ABSTRACT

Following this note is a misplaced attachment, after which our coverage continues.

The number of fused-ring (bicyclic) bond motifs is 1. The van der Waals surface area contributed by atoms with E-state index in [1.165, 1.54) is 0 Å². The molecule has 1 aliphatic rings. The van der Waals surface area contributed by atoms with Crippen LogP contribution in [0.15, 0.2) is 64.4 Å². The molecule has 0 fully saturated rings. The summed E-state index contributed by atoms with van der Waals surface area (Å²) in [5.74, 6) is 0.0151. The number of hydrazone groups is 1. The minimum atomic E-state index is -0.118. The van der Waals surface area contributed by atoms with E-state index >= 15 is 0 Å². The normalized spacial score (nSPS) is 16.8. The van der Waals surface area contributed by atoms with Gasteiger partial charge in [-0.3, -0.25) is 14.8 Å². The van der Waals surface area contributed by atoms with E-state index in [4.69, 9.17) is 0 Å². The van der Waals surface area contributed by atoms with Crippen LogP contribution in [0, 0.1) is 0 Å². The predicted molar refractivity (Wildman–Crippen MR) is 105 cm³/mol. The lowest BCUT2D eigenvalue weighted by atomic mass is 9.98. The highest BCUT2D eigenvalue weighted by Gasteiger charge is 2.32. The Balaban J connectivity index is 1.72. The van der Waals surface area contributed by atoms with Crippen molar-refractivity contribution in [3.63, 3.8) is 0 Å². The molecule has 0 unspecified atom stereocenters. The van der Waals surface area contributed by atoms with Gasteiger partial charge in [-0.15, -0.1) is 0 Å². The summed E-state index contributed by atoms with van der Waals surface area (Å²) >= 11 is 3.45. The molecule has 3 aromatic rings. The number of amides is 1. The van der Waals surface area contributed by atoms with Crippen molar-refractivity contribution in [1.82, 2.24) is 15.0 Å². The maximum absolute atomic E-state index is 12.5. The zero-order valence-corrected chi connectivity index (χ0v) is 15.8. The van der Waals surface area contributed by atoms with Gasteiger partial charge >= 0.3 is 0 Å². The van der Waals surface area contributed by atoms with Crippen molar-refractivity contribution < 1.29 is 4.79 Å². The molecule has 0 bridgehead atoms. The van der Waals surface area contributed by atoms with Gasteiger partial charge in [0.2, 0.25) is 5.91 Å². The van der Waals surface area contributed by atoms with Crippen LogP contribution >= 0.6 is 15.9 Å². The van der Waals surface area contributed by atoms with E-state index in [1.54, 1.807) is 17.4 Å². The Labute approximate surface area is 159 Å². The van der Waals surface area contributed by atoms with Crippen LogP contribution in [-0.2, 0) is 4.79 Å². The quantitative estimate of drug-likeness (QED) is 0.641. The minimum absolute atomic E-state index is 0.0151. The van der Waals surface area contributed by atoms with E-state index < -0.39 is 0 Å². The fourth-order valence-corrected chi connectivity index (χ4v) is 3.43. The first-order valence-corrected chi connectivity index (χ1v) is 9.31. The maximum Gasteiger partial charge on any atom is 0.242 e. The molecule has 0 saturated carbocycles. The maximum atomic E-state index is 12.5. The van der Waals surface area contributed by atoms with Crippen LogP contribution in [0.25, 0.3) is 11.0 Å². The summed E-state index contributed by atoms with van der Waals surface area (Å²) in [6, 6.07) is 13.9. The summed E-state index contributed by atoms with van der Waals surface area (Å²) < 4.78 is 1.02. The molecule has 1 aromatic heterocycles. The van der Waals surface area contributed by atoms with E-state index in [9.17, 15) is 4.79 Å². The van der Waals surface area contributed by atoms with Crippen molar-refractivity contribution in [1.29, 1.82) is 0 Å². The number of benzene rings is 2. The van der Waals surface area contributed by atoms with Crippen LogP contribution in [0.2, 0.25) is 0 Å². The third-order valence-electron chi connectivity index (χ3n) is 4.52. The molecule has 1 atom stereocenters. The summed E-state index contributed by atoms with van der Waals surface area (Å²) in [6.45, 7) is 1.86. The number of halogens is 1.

Historically, hypocentral depths of earthquakes in South Africa are not well documented from instrumentally determined parameters. We, therefore, investigated a concise number of earthquakes in South Africa over a broad geographical region. We reviewed the hypocentral depths of instrumentally recorded tectonic earthquakes in South Africa through synthetic waveform modeling and through a separate study using multiple phase arrivals. The resulting depths of earthquakes in South Africa occur at shallow crustal depths. It is further shown that uncertainty in focal depth is higher using the multiphase method in comparison with the regional depth‐phase modeling method. Methodology for determining focal depth from macroseismic observations is introduced in this article; however, poor coverage of intensity observations within the epicentral area limited the reliability of this method. Therefore, the study of hypocentral depths inferred from macroseismic observations was inconclusive, resulting from limited intensity data. Shallow depths are, however, inferred from the spatial patterns that do not exhibit the characteristic intensity patterns of deep earthquakes. It was noted during this study that the majority of events display the distinguishable isoseismal pattern of shallow earthquakes, whereas only a selected number of earthquakes exhibit spatial patterns expected of deeper crustal events. The present study did not find conclusive evidence of earthquakes occurring in the lower crust of South Africa from the limited number of earthquakes considered, which therefore indicates a unimodal depth distribution of earthquakes in the upper crust between the depths of 3 and 20 km. This observation contradicts reports in internationally published earthquake catalogs that indicate deeper earthquakes for individual events, for example, the Mw6.2 1969 Ceres earthquake.

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